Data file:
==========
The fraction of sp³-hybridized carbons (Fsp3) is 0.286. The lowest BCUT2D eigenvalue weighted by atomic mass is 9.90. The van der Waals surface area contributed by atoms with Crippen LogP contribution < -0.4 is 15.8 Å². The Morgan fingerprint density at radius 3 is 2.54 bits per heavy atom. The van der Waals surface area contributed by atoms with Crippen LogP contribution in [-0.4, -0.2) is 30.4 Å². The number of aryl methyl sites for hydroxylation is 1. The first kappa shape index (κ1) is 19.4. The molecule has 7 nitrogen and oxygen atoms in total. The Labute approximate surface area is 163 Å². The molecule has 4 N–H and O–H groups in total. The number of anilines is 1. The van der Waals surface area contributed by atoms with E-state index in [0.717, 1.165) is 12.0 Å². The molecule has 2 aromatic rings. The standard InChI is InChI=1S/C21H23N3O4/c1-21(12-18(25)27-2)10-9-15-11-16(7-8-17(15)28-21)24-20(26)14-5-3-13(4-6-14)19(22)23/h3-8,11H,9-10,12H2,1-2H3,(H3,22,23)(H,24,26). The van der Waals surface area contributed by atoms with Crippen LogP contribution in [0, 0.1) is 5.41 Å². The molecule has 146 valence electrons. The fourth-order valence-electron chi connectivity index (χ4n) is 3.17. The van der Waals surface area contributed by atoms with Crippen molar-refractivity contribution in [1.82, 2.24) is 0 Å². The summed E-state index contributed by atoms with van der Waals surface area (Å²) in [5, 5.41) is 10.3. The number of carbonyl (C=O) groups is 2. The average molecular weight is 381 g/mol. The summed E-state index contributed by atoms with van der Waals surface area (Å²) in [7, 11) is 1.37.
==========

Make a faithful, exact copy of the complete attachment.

The fraction of sp³-hybridized carbons (Fsp3) is 0.286. The lowest BCUT2D eigenvalue weighted by atomic mass is 9.90. The van der Waals surface area contributed by atoms with Crippen LogP contribution < -0.4 is 15.8 Å². The Morgan fingerprint density at radius 3 is 2.54 bits per heavy atom. The van der Waals surface area contributed by atoms with Crippen LogP contribution in [-0.4, -0.2) is 30.4 Å². The number of aryl methyl sites for hydroxylation is 1. The first kappa shape index (κ1) is 19.4. The molecule has 7 nitrogen and oxygen atoms in total. The Labute approximate surface area is 163 Å². The molecule has 4 N–H and O–H groups in total. The number of anilines is 1. The van der Waals surface area contributed by atoms with E-state index in [0.717, 1.165) is 12.0 Å². The molecule has 2 aromatic rings. The standard InChI is InChI=1S/C21H23N3O4/c1-21(12-18(25)27-2)10-9-15-11-16(7-8-17(15)28-21)24-20(26)14-5-3-13(4-6-14)19(22)23/h3-8,11H,9-10,12H2,1-2H3,(H3,22,23)(H,24,26). The van der Waals surface area contributed by atoms with Crippen LogP contribution in [0, 0.1) is 5.41 Å². The molecule has 146 valence electrons. The fourth-order valence-electron chi connectivity index (χ4n) is 3.17. The van der Waals surface area contributed by atoms with Crippen molar-refractivity contribution in [1.82, 2.24) is 0 Å². The summed E-state index contributed by atoms with van der Waals surface area (Å²) in [5, 5.41) is 10.3. The number of carbonyl (C=O) groups is 2. The average molecular weight is 381 g/mol. The summed E-state index contributed by atoms with van der Waals surface area (Å²) in [7, 11) is 1.37.